Food stamps exist to combat food insecurity among Americans, especially in households with children. But what does that mean if someone does not have kids?
Many people are confused on how food stamps work and think if people use them they do not have jobs, but that usually is not the case.
So what are the rules for claiming food stamps?
If you’re between 16 and 59 and able to work, you’ll need to meet the general requirements and work to get the food stamps. You must register for SNAP Employment and Training.
If a job is offered and is considered suitable, you need to take it. You can’t voluntarily quit a job or reduce your hours without a legitimate reason.
Work requirements do not apply to you if you already work 30 hours a week or warn wages equal to minimum wage, meet work requirements for a different program, take care of a child under 6 or an incapacitated person, if you can’t work due to a mental or physical limitation, if you’re in a drug or alcohol treatment program, or if you’re in school at least half time.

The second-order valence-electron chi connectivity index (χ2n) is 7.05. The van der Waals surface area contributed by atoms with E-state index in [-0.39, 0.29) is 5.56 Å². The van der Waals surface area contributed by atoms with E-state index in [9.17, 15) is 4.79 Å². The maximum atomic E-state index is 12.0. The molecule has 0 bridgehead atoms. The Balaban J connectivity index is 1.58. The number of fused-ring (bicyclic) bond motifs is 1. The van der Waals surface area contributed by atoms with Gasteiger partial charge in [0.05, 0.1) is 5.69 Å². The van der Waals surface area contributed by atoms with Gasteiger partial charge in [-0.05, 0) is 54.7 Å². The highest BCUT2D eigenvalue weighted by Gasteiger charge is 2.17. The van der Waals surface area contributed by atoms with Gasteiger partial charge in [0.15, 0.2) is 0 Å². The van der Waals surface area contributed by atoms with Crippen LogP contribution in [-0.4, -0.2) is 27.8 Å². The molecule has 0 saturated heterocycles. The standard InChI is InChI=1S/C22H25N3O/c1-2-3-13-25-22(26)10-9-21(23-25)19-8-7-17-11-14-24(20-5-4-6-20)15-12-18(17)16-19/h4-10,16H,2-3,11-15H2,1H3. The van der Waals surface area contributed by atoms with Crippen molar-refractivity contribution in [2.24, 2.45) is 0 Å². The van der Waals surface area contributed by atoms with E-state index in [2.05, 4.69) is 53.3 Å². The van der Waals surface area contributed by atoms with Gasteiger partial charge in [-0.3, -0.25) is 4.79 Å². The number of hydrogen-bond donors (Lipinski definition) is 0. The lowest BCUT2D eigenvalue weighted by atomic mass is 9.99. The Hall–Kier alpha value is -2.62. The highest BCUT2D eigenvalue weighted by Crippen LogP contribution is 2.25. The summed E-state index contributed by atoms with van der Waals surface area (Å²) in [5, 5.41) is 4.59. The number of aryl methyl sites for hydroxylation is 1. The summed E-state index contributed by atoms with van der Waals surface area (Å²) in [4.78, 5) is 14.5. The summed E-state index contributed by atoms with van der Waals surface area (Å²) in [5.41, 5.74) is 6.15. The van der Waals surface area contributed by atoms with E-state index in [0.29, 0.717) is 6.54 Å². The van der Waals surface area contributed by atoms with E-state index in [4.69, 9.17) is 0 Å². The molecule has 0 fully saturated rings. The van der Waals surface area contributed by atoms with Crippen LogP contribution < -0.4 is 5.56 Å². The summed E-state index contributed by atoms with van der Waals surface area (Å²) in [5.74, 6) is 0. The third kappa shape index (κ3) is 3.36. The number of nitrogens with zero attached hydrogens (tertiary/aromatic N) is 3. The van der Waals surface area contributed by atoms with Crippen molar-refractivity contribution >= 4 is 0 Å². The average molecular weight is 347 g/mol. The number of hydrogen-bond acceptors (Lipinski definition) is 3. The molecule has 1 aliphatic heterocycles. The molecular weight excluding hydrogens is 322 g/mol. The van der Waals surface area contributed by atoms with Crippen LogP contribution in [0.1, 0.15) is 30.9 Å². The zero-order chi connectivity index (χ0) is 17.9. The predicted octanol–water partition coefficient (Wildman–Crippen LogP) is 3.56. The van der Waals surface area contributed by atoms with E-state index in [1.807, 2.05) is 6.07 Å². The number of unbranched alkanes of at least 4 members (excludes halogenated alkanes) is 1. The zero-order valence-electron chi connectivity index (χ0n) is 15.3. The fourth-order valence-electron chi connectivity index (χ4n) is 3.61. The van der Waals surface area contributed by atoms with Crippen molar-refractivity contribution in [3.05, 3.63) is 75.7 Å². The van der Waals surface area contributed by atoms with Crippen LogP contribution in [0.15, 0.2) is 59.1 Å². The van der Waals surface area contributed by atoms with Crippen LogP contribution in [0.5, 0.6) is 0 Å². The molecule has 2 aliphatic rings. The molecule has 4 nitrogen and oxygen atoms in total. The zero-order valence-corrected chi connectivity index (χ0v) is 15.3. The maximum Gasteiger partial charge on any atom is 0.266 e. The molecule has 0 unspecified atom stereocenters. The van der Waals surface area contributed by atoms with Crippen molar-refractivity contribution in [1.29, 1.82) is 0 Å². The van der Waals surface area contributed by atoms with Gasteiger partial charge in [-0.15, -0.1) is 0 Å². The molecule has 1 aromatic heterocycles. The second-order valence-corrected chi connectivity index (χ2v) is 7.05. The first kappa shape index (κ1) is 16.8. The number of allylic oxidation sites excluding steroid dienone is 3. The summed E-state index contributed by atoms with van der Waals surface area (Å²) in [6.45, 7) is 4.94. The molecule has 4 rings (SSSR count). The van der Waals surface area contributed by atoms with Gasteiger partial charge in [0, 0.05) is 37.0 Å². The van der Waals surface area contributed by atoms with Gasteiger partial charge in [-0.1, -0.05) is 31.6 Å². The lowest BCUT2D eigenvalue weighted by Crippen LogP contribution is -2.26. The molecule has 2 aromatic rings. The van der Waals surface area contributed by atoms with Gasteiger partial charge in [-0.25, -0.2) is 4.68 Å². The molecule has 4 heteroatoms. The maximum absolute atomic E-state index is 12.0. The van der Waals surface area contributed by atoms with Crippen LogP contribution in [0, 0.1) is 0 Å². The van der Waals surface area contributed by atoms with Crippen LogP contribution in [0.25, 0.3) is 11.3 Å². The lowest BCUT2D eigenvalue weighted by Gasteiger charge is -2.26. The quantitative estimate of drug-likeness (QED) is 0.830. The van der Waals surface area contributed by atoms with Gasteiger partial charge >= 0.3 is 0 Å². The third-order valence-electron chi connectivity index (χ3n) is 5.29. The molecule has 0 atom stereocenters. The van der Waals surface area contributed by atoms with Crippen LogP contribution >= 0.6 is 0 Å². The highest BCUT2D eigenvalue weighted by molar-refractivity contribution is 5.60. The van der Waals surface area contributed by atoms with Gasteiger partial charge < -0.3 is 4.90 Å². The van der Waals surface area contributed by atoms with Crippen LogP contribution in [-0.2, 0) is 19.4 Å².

If you do not meet general work requirements and you’re supposed to, you’re dropped from SNAP for at least one month and need to meet requirements to get them again.
If it happens again you could be disqualified indefinitely.
If you do not have children, you might need to meet the work requirements laid out as well as more work requirements as an able bodied adult without dependents.
To meet these requirements you can work at least 80 hours per month, be in a work program for 80 hours a month, be in a work program as well as work for 80 hours a month, or participate in workfare for however many hours you’re assigned per month.
Exceptions to these requirements include if you are unable to work due to a mental or physical limitation, if you’re pregnant, if you have someone under in your home, or if you’re excused from the requirements.
If you need to meet these requirements and do not, you will lose benefits after three months for one month or be excused if you don’t meet them.